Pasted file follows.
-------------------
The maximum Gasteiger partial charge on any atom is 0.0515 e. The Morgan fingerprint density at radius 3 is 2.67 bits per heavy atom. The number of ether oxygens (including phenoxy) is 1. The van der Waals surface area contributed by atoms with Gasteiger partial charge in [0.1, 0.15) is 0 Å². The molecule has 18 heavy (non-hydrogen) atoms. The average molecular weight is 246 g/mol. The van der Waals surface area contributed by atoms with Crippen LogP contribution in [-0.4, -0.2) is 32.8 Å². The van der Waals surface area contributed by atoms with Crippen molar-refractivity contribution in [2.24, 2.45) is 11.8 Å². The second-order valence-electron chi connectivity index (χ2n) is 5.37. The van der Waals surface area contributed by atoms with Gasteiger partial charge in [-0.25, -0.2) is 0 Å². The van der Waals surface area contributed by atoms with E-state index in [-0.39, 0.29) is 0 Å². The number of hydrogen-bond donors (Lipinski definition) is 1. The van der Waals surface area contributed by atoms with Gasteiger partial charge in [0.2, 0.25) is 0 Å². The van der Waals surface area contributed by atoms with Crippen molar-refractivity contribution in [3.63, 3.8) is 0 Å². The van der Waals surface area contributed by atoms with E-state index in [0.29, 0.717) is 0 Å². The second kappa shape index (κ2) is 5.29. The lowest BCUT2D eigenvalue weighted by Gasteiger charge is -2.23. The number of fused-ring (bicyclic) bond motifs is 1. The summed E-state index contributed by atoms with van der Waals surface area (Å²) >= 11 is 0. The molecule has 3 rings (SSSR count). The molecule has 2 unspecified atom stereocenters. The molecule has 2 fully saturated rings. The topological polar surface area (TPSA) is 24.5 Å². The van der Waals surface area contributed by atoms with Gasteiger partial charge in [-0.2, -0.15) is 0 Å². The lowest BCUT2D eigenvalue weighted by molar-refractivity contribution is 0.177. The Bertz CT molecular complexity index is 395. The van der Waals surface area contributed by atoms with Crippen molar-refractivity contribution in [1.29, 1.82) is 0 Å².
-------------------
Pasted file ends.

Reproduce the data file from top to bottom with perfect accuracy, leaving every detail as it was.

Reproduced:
The maximum Gasteiger partial charge on any atom is 0.0515 e. The Morgan fingerprint density at radius 3 is 2.67 bits per heavy atom. The number of ether oxygens (including phenoxy) is 1. The van der Waals surface area contributed by atoms with Gasteiger partial charge in [0.1, 0.15) is 0 Å². The molecule has 18 heavy (non-hydrogen) atoms. The average molecular weight is 246 g/mol. The van der Waals surface area contributed by atoms with Crippen LogP contribution in [-0.4, -0.2) is 32.8 Å². The van der Waals surface area contributed by atoms with Crippen molar-refractivity contribution in [2.24, 2.45) is 11.8 Å². The second-order valence-electron chi connectivity index (χ2n) is 5.37. The van der Waals surface area contributed by atoms with Gasteiger partial charge in [-0.25, -0.2) is 0 Å². The van der Waals surface area contributed by atoms with E-state index in [-0.39, 0.29) is 0 Å². The number of hydrogen-bond donors (Lipinski definition) is 1. The van der Waals surface area contributed by atoms with Gasteiger partial charge in [0.2, 0.25) is 0 Å². The van der Waals surface area contributed by atoms with Crippen molar-refractivity contribution in [3.63, 3.8) is 0 Å². The van der Waals surface area contributed by atoms with E-state index in [0.29, 0.717) is 0 Å². The second kappa shape index (κ2) is 5.29. The lowest BCUT2D eigenvalue weighted by Gasteiger charge is -2.23. The number of fused-ring (bicyclic) bond motifs is 1. The summed E-state index contributed by atoms with van der Waals surface area (Å²) >= 11 is 0. The molecule has 3 rings (SSSR count). The molecule has 2 unspecified atom stereocenters. The molecule has 2 fully saturated rings. The topological polar surface area (TPSA) is 24.5 Å². The van der Waals surface area contributed by atoms with Gasteiger partial charge in [-0.2, -0.15) is 0 Å². The lowest BCUT2D eigenvalue weighted by molar-refractivity contribution is 0.177. The Bertz CT molecular complexity index is 395. The van der Waals surface area contributed by atoms with Crippen molar-refractivity contribution in [1.29, 1.82) is 0 Å².